Ice Parks and Trails - if you are making a skating park and plan to have pathways throughout your property, the liner and boards method is not a consideration.

Construction of the old fashion rink (see that section) but in a trail format would be your only option. Remember that there are no real tools to the best of our knowledge for building these trails so a certain amount of ingenuity will be required on your part for these trails to come to fruition  eg. An all terrain vehicle/snow mobile with attachments to flatten snow and sprinkle water in correct amounts in order to build these extensive pathways. Below are your considerations for such a project. 

Here they are:

  1. Shorter grass along pathways.
  2. Packing of snow on extensive pathways.
  3. Control of water so melting does not occur as you build your base along these extensive pathways.
  4. The flattening of your snow laden with water so when freezing occurs, you have a good base start.
  5. Consistent temperatures that are conducive to building your ice layers without melting.
  6. Control of water along pathways that are extensive in length as you build your base and as flooding your ice/base occurs.
  7. Removal of snow that falls during your ice making efforts.
  8. Removal of snow after your ice has been laid.

We highly recommend experimentation on a small section close to your out buildings or the actual area where you propose to have these pathways so as you may get it right before commencing. Try to simulate the conditions of the path on the rest of the property. In other words if you are building your pathways on areas where long grass is prevalent then experiment in an area similar to this. Give yourself plenty of time. There is usually a snow or two in the early part of your season. This is a perfect time to practice but do not build for the season due to the possible melting that may occur after the work you have put in.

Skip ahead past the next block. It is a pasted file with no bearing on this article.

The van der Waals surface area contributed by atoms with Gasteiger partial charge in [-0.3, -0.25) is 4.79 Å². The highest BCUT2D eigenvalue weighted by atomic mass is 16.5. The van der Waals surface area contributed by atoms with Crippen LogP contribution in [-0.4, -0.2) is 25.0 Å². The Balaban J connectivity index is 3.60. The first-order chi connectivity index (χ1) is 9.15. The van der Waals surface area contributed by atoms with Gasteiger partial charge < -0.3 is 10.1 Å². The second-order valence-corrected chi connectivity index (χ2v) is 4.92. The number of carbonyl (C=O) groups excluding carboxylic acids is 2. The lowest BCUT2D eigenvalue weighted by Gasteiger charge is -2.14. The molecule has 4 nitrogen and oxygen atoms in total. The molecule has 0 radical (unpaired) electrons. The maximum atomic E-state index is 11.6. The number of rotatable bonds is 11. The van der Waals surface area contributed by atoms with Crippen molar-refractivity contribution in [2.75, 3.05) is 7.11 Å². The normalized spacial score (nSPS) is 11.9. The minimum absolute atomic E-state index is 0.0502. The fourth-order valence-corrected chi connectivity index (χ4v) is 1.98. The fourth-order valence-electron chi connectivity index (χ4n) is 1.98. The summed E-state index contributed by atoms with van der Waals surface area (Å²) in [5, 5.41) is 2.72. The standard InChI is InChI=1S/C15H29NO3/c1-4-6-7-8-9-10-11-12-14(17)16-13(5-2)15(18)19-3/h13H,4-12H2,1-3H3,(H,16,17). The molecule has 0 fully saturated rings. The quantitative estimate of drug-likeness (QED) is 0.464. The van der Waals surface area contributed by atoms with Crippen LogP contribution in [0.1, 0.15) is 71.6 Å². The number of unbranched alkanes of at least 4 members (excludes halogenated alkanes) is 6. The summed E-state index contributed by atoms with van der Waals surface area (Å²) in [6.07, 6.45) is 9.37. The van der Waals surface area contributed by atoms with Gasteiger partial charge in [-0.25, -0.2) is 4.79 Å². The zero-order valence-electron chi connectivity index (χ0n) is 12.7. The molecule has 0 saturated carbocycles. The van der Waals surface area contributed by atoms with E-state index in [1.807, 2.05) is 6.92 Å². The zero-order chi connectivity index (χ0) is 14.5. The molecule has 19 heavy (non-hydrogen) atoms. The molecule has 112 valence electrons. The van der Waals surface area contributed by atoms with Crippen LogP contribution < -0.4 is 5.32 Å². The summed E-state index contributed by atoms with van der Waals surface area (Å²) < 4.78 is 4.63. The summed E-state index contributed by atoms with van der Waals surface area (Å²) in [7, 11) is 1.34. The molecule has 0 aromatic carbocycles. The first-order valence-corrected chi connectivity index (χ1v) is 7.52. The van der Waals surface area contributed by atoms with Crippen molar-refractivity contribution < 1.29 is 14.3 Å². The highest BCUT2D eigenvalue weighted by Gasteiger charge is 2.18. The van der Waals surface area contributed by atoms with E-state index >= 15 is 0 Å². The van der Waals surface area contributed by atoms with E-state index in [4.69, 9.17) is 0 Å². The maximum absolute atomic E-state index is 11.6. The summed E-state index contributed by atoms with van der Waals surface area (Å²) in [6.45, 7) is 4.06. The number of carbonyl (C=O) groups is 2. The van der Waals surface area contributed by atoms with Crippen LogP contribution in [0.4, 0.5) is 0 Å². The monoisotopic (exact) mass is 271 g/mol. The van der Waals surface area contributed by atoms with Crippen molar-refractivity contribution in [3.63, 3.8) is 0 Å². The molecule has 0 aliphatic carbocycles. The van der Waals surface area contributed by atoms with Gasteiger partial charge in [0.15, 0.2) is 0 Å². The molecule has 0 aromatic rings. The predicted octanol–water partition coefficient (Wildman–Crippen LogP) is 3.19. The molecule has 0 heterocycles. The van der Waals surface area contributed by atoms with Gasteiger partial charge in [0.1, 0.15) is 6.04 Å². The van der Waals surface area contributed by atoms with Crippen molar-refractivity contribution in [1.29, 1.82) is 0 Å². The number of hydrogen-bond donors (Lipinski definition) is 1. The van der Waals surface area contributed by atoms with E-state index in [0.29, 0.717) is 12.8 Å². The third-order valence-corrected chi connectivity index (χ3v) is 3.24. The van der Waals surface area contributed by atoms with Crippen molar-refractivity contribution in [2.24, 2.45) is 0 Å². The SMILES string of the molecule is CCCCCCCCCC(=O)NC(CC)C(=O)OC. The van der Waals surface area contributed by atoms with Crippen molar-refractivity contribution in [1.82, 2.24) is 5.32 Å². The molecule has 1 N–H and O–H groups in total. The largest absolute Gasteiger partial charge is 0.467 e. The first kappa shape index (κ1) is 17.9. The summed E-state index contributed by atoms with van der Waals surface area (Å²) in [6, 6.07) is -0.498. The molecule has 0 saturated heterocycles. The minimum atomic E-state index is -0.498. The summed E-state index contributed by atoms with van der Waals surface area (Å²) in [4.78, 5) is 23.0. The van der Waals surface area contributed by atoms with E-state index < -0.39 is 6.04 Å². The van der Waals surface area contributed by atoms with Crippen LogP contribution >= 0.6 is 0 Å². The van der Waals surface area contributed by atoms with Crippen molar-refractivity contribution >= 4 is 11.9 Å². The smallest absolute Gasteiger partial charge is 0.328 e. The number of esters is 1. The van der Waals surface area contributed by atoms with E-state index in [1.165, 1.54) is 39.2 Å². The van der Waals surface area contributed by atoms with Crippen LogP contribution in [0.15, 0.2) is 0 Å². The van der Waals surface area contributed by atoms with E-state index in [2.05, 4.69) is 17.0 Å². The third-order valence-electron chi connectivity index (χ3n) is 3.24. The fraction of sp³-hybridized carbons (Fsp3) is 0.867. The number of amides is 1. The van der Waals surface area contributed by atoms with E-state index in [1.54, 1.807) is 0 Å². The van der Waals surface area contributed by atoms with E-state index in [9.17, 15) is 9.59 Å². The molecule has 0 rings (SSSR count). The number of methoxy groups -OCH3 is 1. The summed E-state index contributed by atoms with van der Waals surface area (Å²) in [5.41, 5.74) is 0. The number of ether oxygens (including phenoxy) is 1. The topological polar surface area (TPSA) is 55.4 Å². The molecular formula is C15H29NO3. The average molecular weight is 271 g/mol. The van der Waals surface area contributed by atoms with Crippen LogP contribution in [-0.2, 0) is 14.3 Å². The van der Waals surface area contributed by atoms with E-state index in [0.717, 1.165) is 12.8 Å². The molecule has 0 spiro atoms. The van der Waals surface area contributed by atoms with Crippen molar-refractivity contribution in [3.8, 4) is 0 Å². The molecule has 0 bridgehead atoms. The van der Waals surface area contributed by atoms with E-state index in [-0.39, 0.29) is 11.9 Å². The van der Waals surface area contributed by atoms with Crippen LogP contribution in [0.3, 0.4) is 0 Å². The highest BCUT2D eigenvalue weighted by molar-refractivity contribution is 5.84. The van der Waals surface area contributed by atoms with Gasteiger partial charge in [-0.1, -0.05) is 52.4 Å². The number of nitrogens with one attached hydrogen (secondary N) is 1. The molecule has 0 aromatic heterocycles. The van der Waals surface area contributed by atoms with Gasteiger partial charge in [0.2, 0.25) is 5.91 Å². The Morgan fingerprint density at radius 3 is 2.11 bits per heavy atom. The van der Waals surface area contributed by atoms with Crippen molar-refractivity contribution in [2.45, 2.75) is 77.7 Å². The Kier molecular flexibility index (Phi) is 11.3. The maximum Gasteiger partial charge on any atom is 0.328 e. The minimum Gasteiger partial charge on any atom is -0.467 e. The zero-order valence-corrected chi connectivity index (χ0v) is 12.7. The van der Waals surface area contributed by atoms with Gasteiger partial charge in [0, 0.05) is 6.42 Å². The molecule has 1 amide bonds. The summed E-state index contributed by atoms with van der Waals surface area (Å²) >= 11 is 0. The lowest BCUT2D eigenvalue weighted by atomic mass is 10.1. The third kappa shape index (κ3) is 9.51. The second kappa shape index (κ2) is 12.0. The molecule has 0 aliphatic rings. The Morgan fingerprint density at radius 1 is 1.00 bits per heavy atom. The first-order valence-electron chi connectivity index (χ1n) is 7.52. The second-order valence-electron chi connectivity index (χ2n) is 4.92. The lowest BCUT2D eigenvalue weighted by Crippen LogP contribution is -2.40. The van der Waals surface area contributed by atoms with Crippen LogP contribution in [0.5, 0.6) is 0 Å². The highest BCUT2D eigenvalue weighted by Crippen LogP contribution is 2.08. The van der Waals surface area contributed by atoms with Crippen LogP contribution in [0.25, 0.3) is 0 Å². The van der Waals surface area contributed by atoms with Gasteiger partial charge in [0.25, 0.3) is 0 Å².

The Pond Rink - There isn't much to be said here except that Mother Nature handles all the preparation. Your job tends to be isolated to maintenance and that could be a problem when it comes to flooding. Absolutely the best way is by hose and on to a clean surface, however this may not work for you because ponds tend to be a distance from your back door and the faucet.

If this is your scenario then filling a very large barrel or garbage can, and using a toboggan to move it to your pond will work. Dump it over the cleaned surface (use a steel shovel) and let it flood the area. Repeat as necessary.

The only other way requires a hole cut through the ice and a sump pump type of situation where you pump water in regular flooding amounts up to the surface from your pond water and allow it to spread across your rink surface. This is not the ideal solution and the answers as to why it is dangerous is discovered in our e book.

Keep in mind that ponds often develop cracks and with constant use and minimal flooding, these cracks turn into ruts and pose a hazard to the skaters. Please see the section titled "Safety and Common Sense" no.5.


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